Thus, by repeatedly invoking the idea that the President may resort to executive action to bypass Congress, Democrats are effectively threatening to disenfranchise those Americans that may hold a view that is different from the policy solutions the President is putting forth by blocking their elected officials from fully representing their positions in the legislative process. Put simply, it sends a message that the views of 47% of Americans that recently expressed their disagreement with the President through their vote for the other candidate need not be worried about. This is not at all a healthy sentiment to potentially spark among the American public.
This is not at all to say that the legislation being promoted by the President and congressional Democrats should not be implemented. To the contrary, they may make perfect sense as the best possible solutions for the country. Then again, they may not. But regardless of what is agreed upon in the end, it is best that such policies, particularly those that are vitally important to all Americans, are implemented through the proper legislative process. This includes the traditional exchange between the President and both houses of Congress that includes elected Democrats and Republicans. And it is the responsibility of the President of the United States to take a leadership role in this regard instead of leaning on divisive rhetoric. While it is clear that some in the Republican congress are particularly difficult to engage in negotiation, if the President is able to offer real compromise, he has the reasonable potential to win over bipartisan support to give the sense that he truly represents all Americans, not just the 51% that voted for him in November.
A more productive bipartisan approach in Washington is critically important, for if the President becomes inclined on invoking executive action to bypass Congress, it runs the risk of increasingly alienating the Republicans that he will still need to work with for at least the next two years in an environment where the threat of crisis still festers broadly under the surface of global markets. Already, many financial market participants believe that the political process in Washington DC has become dysfunctional on both sides of the aisle. But it is not at all outside of the realm of possibility that we could find ourselves on the brink of yet another financial crisis in the next few years, and it will only add to the sense of market instability if investors are already resigned to the fact that Washington is unable to work together effectively to enact any meaningful legislation if necessary.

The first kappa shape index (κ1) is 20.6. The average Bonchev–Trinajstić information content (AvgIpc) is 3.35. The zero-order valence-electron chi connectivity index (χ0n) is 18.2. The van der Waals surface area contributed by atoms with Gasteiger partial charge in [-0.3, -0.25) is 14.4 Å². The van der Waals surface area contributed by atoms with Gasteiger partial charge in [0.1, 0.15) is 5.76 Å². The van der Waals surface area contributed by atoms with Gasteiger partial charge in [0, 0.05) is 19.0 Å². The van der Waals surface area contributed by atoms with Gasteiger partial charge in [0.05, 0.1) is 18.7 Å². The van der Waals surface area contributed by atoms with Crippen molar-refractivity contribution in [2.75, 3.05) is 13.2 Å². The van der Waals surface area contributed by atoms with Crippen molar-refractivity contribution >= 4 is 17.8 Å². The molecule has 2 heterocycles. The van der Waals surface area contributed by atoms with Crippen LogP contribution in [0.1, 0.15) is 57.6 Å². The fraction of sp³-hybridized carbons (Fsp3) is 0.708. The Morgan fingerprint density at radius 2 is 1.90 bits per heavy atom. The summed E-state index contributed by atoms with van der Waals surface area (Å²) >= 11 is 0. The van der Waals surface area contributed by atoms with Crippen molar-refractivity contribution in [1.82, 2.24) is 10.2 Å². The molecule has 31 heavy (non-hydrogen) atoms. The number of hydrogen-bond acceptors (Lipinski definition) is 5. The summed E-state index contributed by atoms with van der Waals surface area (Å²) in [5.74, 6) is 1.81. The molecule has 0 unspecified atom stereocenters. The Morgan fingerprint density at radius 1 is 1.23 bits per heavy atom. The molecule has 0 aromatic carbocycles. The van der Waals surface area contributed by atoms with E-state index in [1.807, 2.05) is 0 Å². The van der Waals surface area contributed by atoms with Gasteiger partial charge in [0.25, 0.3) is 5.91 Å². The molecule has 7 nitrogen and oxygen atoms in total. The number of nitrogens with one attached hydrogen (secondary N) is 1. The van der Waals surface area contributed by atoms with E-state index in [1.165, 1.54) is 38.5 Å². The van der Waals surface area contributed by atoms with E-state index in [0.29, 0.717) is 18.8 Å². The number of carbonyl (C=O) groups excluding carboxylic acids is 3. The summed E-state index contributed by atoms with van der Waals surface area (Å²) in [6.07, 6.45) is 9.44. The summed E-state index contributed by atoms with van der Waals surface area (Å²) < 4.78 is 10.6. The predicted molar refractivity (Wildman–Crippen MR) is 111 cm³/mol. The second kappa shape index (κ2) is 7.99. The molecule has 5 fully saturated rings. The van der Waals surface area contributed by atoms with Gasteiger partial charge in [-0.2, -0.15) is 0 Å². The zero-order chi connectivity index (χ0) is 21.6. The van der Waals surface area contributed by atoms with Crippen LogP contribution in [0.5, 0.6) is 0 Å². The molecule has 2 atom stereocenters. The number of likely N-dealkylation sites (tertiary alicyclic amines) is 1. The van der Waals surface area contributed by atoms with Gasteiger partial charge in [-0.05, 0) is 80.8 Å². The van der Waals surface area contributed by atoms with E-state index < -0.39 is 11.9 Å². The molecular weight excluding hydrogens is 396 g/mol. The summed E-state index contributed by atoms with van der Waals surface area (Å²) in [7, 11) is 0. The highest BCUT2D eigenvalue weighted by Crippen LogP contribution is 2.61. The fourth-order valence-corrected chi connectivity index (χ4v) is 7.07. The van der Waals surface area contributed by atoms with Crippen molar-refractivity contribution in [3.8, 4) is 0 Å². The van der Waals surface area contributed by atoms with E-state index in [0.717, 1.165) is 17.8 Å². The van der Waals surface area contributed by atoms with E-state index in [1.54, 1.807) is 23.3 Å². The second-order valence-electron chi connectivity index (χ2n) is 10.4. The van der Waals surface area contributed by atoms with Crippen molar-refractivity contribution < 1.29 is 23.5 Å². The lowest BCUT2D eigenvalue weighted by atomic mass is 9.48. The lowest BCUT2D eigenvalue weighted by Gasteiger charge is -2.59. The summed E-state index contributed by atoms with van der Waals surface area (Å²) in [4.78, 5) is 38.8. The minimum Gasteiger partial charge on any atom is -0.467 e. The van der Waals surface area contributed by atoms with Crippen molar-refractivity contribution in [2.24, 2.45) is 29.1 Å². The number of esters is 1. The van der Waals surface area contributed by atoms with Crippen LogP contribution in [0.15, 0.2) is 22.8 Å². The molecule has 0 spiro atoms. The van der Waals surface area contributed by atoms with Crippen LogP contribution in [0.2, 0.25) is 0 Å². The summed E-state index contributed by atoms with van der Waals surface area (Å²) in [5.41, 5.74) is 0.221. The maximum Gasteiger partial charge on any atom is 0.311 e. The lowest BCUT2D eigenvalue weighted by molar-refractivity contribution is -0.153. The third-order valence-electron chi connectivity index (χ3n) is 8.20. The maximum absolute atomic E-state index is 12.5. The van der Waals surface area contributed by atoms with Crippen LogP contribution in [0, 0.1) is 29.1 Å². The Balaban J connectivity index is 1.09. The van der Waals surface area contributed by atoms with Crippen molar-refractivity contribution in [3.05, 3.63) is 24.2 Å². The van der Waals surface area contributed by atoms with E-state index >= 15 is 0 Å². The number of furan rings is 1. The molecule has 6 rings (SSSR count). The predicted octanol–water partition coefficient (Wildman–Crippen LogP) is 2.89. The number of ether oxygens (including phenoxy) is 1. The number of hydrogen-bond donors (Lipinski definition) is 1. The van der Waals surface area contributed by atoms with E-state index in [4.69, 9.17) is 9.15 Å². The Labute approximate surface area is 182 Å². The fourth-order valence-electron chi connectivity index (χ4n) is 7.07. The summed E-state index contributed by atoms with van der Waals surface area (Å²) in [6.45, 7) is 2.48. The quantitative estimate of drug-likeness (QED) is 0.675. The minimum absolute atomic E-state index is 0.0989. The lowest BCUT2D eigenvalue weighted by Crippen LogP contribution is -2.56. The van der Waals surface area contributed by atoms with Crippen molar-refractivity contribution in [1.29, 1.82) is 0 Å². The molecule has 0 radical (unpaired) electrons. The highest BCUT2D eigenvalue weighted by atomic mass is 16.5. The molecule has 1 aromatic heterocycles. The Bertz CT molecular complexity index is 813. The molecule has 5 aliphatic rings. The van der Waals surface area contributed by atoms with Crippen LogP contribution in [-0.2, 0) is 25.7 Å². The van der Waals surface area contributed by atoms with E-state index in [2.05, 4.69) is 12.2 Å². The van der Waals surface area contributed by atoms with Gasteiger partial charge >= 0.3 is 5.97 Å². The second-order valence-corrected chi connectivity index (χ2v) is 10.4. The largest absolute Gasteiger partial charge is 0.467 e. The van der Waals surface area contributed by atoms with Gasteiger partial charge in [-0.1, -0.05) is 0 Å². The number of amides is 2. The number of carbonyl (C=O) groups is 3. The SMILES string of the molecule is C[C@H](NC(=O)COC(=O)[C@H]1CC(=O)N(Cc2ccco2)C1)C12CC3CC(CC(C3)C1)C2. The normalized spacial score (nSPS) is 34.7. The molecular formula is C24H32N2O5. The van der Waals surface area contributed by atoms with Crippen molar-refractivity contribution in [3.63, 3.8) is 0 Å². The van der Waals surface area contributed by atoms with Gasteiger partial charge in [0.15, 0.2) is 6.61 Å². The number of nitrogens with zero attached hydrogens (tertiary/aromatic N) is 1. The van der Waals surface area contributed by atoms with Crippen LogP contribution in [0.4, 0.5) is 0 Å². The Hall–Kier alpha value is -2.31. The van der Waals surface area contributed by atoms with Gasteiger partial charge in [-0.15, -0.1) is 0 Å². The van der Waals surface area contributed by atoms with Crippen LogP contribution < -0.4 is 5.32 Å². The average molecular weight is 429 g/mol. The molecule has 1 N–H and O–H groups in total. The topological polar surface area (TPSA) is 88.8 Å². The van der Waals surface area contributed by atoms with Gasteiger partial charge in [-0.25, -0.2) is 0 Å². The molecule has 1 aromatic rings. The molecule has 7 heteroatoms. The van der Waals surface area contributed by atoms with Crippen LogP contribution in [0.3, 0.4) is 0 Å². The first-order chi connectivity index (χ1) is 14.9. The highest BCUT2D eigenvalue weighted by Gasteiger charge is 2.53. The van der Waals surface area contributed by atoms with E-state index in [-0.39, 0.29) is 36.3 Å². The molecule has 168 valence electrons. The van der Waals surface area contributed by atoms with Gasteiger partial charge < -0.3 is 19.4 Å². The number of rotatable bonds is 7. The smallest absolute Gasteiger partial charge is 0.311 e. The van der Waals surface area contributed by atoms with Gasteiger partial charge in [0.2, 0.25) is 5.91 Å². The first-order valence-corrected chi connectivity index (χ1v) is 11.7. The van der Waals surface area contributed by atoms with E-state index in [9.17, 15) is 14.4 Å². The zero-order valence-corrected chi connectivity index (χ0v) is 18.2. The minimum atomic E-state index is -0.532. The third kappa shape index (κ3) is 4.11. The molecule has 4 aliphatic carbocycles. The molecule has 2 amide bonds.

In the meantime, the ongoing contentiousness in Washington will have its consequences. The stock market (SPY) promises to get rattled whenever we arrive at the next can kicking moment, the next of which looms in only a few weeks with the sequel to the debt ceiling debate in February and March. And the bond market (AGG) faces a growing risk from global investors and credit rating agencies that may finally conclude that the American political system is sufficiently dysfunctional that lending money elsewhere may be a better alternative. The one market that stands to benefit under such continuing uncertainty is the precious metals market, including gold (GLD) and silver (SLV). Investors are migrating to hard asset safety given the ongoing uncertainty and potential for crisis.
The time is long overdue for those in Washington to begin working together to arrive at solutions to our pressing problems. This includes dropping the divisive rhetoric on both sides of the aisle. And it also includes the President putting away the threats to resort to executive action. A more productive tone in Washington would go a long way in helping to resort confidence in the economy and financial markets.
This post is for information purposes only. There are risks involved with investing including loss of principal. Gerring Wealth Management (GWM) makes no explicit or implicit guarantee with respect to performance or the outcome of any investment or projections made by GWM. There is no guarantee that the goals of the strategies discussed by GWM will be met.
Additional disclosure: I am long MDY, TIP and LQD among other positions for equity and fixed income exposure. I am also long the Central Fund of Canada (CEF) and the Central GoldTrust (GTU) as part of a precious metals allocation.